In the last twenty years, noir feminist narratives have had a steady ascent into the Latin American and U.S. Latina/o literary scene. Chicana writers Lucha Corpi, born in Veracruz, México, and Alicia Gaspar de Alba, from El Paso, are a part of a small group of U.S. Latina writers who have contributed to the noir-crime fiction genre. Mexico City-native Patricia Valladares, whose debut novel Tan frío como el infierno (2014) picks up the literary conversation on social, political, and economic issues currently confronted by twenty-first century women from Mexico City to Palestine. Each writer in her own way combines activism with art. This panel will bring these three noir feminist authors together for the first time for a transborder dialogue to reflect on the origins and the impact of their written work and their binational activism in an era where noir-crime fiction provides an everyday mirror to nota roja realities lived by women in Mexico and the United States. Co-curated by Sandra Ruiz, visiting lecturer in Chicana/o studies and Spanish & Portuguese, and Héctor Calderón, professor in the Department of Spanish & Portuguese. This event is cosponsored by the UCLA César E. Chávez Department of Chicana/o Studies, the Department of Spanish & Portuguese, the Center for the Study of Women, and the CSRC.
Screening: Selected clips from Please, Don’t Bury Me Alive! with director Efraín Gutiérrez in conversation with CSRC director Chon A. Noriega
Thursday, April 30, 12:00–1:30 p.m.
Vincent Price Art Museum, East Los Angeles College, 1301 Avenida Cesar Chavez, Monterey Park, 91754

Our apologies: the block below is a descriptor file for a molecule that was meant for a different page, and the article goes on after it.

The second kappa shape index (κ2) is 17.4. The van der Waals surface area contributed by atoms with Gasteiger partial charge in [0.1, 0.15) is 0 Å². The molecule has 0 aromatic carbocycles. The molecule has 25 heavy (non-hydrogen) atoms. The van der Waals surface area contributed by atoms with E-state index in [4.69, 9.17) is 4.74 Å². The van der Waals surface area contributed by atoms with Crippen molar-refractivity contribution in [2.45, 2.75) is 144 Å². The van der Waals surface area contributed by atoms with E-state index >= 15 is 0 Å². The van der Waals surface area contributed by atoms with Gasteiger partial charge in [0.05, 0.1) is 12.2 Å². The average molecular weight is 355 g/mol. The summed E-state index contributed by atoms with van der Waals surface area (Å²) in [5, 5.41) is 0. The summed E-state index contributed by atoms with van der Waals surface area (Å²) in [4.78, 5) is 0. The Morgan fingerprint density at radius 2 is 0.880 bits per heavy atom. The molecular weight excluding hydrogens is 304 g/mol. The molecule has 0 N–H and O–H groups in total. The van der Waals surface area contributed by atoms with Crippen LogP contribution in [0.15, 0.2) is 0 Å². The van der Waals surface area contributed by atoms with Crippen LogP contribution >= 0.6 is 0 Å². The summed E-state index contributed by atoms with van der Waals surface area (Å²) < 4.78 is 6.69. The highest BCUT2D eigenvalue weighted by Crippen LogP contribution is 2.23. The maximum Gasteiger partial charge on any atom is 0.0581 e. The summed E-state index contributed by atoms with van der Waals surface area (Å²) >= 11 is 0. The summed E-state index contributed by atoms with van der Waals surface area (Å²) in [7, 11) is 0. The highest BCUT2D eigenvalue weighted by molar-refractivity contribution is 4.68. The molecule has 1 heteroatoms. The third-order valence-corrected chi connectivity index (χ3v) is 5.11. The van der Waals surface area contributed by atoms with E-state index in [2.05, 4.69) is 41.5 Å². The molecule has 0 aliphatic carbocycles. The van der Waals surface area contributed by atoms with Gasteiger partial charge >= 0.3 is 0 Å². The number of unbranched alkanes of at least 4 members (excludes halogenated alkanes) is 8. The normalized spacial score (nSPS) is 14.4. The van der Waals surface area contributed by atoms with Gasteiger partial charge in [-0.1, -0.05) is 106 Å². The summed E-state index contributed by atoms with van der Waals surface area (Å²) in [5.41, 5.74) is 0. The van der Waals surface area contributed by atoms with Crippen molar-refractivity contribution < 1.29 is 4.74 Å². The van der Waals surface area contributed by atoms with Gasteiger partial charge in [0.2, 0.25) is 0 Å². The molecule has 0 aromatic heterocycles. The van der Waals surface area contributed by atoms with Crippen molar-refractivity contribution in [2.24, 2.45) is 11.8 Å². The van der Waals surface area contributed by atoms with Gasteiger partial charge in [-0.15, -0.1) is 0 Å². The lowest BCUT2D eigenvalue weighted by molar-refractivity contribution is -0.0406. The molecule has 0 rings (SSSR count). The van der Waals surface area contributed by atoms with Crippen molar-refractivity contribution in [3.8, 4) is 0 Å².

The CSRC, in collaboration with the Chicano Studies Department at East Los Angeles College and Vincent Price Art Museum, presents a discussion of Please, Don’t Bury Me Alive!/Por Favor, No Me Entierren Vivo!
, considered the first Chicano feature film. The film was recently inducted into the Library of Congress National Film Registry. Meet the filmmaker, Efraín Gutiérrez, who will speak about the film with CSRC director Chon A. Noriega, who in the late 1990s recovered the film and had it restored and preserved. The discussion will feature film clips and a Q&A.
All CSRC events are free and do not require an RSVP unless otherwise noted. Programs are subject to change. For the most current information, visit the Events page on the CSRC website.
New library exhibition: Young Workers Rising
Young Workers Rising: Demonstrating a Movement for Better Wages, the new exhibition at the CSRC Library, features photographs that focus on labor organizing among young workers in Los Angeles’s retail and fast-food industries. Through workers’ associations such as “Fight for $15” and “Our Walmart,” they are demanding higher wages and better working conditions. The exhibition captures the growth of this social movement through photographs of demonstrations and arrests as well as posters that reflect previous generations’ worker activism. Also represented in the show are memes that have served as a powerful tool of communication.
Young Workers Rising is curated by senior undergraduate student Alfredo Alvarez, a political science major with a concentration in American politics and a minor in labor and workplace studies. Paul Von Blum, senior lecturer in African American studies and communication studies, is Alvarez’s faculty mentor for this exhibition. Alvarez transferred to UCLA from South Western Community College in Chula Vista, California. The exhibition is free and open to the public during regular library hours, Monday–Friday, 10:00 a.m.–5:00 p.m. An opening reception will take place Thursday, April 9, 12:00–2:00 p.m. See Events, above.